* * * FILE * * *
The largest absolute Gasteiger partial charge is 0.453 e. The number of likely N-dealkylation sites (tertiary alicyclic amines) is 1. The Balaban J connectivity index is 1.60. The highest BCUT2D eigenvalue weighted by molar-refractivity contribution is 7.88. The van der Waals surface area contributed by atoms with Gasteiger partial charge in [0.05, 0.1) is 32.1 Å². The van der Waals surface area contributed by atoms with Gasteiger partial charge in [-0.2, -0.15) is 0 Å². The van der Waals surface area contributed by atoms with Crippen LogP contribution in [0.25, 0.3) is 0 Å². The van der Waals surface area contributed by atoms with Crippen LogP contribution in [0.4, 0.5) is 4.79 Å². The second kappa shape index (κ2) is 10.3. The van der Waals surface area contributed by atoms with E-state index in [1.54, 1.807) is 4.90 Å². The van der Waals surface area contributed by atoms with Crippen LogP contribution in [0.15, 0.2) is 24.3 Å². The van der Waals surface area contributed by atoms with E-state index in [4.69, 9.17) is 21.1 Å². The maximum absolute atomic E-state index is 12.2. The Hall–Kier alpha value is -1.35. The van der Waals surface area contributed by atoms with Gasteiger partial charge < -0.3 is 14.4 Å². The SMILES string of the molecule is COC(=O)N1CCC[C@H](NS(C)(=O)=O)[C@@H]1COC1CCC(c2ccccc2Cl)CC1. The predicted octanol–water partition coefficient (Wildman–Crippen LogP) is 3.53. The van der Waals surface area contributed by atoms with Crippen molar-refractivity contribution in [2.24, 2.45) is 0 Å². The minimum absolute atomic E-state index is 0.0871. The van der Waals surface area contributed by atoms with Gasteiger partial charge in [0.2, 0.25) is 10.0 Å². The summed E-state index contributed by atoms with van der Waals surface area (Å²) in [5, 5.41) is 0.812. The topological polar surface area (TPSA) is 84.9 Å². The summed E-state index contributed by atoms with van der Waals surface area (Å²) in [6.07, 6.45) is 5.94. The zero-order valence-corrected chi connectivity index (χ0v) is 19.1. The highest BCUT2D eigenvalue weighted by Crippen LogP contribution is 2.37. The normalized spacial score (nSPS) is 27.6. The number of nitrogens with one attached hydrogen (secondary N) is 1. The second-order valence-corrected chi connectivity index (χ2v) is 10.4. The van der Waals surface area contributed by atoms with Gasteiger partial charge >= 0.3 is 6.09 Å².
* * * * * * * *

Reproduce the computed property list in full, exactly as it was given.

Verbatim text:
The largest absolute Gasteiger partial charge is 0.453 e. The number of likely N-dealkylation sites (tertiary alicyclic amines) is 1. The Balaban J connectivity index is 1.60. The highest BCUT2D eigenvalue weighted by molar-refractivity contribution is 7.88. The van der Waals surface area contributed by atoms with Gasteiger partial charge in [0.05, 0.1) is 32.1 Å². The van der Waals surface area contributed by atoms with Gasteiger partial charge in [-0.2, -0.15) is 0 Å². The van der Waals surface area contributed by atoms with Crippen LogP contribution in [0.25, 0.3) is 0 Å². The van der Waals surface area contributed by atoms with Crippen LogP contribution in [0.4, 0.5) is 4.79 Å². The second kappa shape index (κ2) is 10.3. The van der Waals surface area contributed by atoms with E-state index in [1.54, 1.807) is 4.90 Å². The van der Waals surface area contributed by atoms with Crippen LogP contribution in [0.15, 0.2) is 24.3 Å². The van der Waals surface area contributed by atoms with E-state index in [4.69, 9.17) is 21.1 Å². The maximum absolute atomic E-state index is 12.2. The Hall–Kier alpha value is -1.35. The van der Waals surface area contributed by atoms with Gasteiger partial charge < -0.3 is 14.4 Å². The SMILES string of the molecule is COC(=O)N1CCC[C@H](NS(C)(=O)=O)[C@@H]1COC1CCC(c2ccccc2Cl)CC1. The predicted octanol–water partition coefficient (Wildman–Crippen LogP) is 3.53. The van der Waals surface area contributed by atoms with Crippen molar-refractivity contribution in [2.24, 2.45) is 0 Å². The minimum absolute atomic E-state index is 0.0871. The van der Waals surface area contributed by atoms with Gasteiger partial charge in [0.2, 0.25) is 10.0 Å². The summed E-state index contributed by atoms with van der Waals surface area (Å²) in [5, 5.41) is 0.812. The topological polar surface area (TPSA) is 84.9 Å². The summed E-state index contributed by atoms with van der Waals surface area (Å²) in [6.07, 6.45) is 5.94. The zero-order valence-corrected chi connectivity index (χ0v) is 19.1. The highest BCUT2D eigenvalue weighted by Crippen LogP contribution is 2.37. The normalized spacial score (nSPS) is 27.6. The number of nitrogens with one attached hydrogen (secondary N) is 1. The second-order valence-corrected chi connectivity index (χ2v) is 10.4. The van der Waals surface area contributed by atoms with Gasteiger partial charge >= 0.3 is 6.09 Å².